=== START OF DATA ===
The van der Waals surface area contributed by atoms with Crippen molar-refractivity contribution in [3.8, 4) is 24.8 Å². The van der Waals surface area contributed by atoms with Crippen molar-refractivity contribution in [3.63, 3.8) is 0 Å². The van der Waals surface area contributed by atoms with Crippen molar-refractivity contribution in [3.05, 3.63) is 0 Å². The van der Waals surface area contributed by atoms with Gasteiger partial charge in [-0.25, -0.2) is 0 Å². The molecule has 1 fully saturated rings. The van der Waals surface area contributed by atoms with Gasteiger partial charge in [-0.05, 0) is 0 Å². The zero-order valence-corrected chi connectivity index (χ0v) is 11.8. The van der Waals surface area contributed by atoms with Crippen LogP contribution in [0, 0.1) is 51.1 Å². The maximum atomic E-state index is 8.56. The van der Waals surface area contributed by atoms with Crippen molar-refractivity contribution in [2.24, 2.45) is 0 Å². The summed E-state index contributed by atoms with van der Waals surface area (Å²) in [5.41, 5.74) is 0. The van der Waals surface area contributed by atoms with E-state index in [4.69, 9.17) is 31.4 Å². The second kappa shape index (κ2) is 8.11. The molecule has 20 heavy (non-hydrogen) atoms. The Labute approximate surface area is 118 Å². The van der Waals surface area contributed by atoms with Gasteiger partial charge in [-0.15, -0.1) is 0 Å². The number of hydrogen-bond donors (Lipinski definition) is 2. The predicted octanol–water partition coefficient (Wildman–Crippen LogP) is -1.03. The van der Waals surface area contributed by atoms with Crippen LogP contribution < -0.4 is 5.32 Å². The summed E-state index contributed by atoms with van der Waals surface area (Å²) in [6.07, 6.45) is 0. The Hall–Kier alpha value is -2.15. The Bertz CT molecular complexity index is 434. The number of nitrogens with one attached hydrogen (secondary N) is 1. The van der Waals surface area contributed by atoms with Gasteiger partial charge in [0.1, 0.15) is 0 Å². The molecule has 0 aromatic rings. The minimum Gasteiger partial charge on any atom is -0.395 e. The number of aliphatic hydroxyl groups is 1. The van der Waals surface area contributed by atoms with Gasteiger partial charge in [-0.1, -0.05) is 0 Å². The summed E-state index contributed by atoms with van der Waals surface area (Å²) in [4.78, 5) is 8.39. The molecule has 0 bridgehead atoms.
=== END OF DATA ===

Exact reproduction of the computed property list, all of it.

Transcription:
The van der Waals surface area contributed by atoms with Crippen molar-refractivity contribution in [3.8, 4) is 24.8 Å². The van der Waals surface area contributed by atoms with Crippen molar-refractivity contribution in [3.63, 3.8) is 0 Å². The van der Waals surface area contributed by atoms with Crippen molar-refractivity contribution in [3.05, 3.63) is 0 Å². The van der Waals surface area contributed by atoms with Gasteiger partial charge in [-0.25, -0.2) is 0 Å². The molecule has 1 fully saturated rings. The van der Waals surface area contributed by atoms with Gasteiger partial charge in [-0.05, 0) is 0 Å². The zero-order valence-corrected chi connectivity index (χ0v) is 11.8. The van der Waals surface area contributed by atoms with Crippen LogP contribution in [0, 0.1) is 51.1 Å². The maximum atomic E-state index is 8.56. The van der Waals surface area contributed by atoms with Crippen molar-refractivity contribution in [2.24, 2.45) is 0 Å². The summed E-state index contributed by atoms with van der Waals surface area (Å²) in [5.41, 5.74) is 0. The van der Waals surface area contributed by atoms with E-state index in [4.69, 9.17) is 31.4 Å². The second kappa shape index (κ2) is 8.11. The molecule has 20 heavy (non-hydrogen) atoms. The Labute approximate surface area is 118 Å². The van der Waals surface area contributed by atoms with Gasteiger partial charge in [-0.15, -0.1) is 0 Å². The number of hydrogen-bond donors (Lipinski definition) is 2. The predicted octanol–water partition coefficient (Wildman–Crippen LogP) is -1.03. The van der Waals surface area contributed by atoms with Crippen LogP contribution < -0.4 is 5.32 Å². The summed E-state index contributed by atoms with van der Waals surface area (Å²) in [6.07, 6.45) is 0. The Hall–Kier alpha value is -2.15. The Bertz CT molecular complexity index is 434. The number of nitrogens with one attached hydrogen (secondary N) is 1. The van der Waals surface area contributed by atoms with Gasteiger partial charge in [0.1, 0.15) is 0 Å². The molecule has 0 aromatic rings. The minimum Gasteiger partial charge on any atom is -0.395 e. The number of aliphatic hydroxyl groups is 1. The van der Waals surface area contributed by atoms with Gasteiger partial charge in [-0.1, -0.05) is 0 Å². The summed E-state index contributed by atoms with van der Waals surface area (Å²) in [4.78, 5) is 8.39. The molecule has 0 bridgehead atoms.